As noted in footnote (5) of the Summary Compensation Table above, this amount represents the amendment of plan-based RSU awards originally made to Mr. Myers upon entering into his 2018 Employment Agreement, the vesting provisions of which were amended pursuant to his Employment Agreement Amendment, in consideration of his agreement to continue to serve as our CEO through his retirement date of March 15, 2020, and consists of the following two components: (i) 45,000 Time RSUs whose vesting was accelerated from their original scheduled vesting date of September 12, 2020 to

 

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  vest instead upon Mr. Myers’ retirement date of March 15, 2020, and (ii) 45,000 PRSU’s (at targeted performance levels for 2020) which were converted to Time RSUs that vested at Mr. Myers’ retirement on March 15, 2020.
(3)

As noted in footnote (5) of the Summary Compensation Table above, this plan-based award was made to Mr. Myers pursuant to his Retirement and Consulting Agreement, in consideration of his agreement to serve the Company as a consultant from his retirement date of March 15, 2020 through December 31, 2020, and is scheduled to vest upon Mr. Myers’ providing continued consulting services to the Company through December 31, 2020.

(4)

For information on equity grant valuation assumptions, refer to the Note on “Stock Option Plans and Restricted Stock Awards” in the financial statements filed with our Annual Report on Form 10-K for the applicable year end. In the case of restricted stock units that are subject to time-based vesting, the fair value is computed as the number of shares covered by the award multiplied by the closing price of our common stock on the grant date. In the case of performance-based restricted stock units, the fair value is computed as the target number of shares, within the range specified in the award, multiplied by the closing price of our stock on the date of grant.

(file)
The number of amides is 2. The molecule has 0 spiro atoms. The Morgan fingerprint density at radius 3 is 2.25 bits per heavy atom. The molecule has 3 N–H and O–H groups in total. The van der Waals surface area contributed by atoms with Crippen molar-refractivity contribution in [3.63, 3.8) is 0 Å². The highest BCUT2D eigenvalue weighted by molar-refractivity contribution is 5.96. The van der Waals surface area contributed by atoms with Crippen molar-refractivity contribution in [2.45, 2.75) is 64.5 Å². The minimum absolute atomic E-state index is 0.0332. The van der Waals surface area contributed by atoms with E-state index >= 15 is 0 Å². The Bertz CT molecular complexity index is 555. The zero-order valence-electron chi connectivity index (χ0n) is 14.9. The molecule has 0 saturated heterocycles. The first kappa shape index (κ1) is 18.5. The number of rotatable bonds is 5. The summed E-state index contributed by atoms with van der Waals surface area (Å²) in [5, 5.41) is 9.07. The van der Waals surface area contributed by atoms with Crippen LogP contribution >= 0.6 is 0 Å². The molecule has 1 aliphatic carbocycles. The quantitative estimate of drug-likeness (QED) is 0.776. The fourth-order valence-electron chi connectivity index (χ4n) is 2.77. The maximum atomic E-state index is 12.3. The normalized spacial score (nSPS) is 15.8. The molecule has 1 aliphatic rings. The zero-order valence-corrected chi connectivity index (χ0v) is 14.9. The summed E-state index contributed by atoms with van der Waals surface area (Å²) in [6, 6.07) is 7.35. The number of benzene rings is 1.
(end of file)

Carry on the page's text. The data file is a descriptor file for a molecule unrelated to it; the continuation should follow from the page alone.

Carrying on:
Discussion of Summary Compensation and Grant of Plan-Based Awards Tables

Our executive compensation policies and practices, pursuant to which the compensation set forth in the “Summary Compensation Table” and the “Grants of Plan-Based Awards” Table was paid or awarded, are described above under “Compensation Discussion and Analysis.” A summary of certain material terms of our compensation plans and arrangements is set forth below.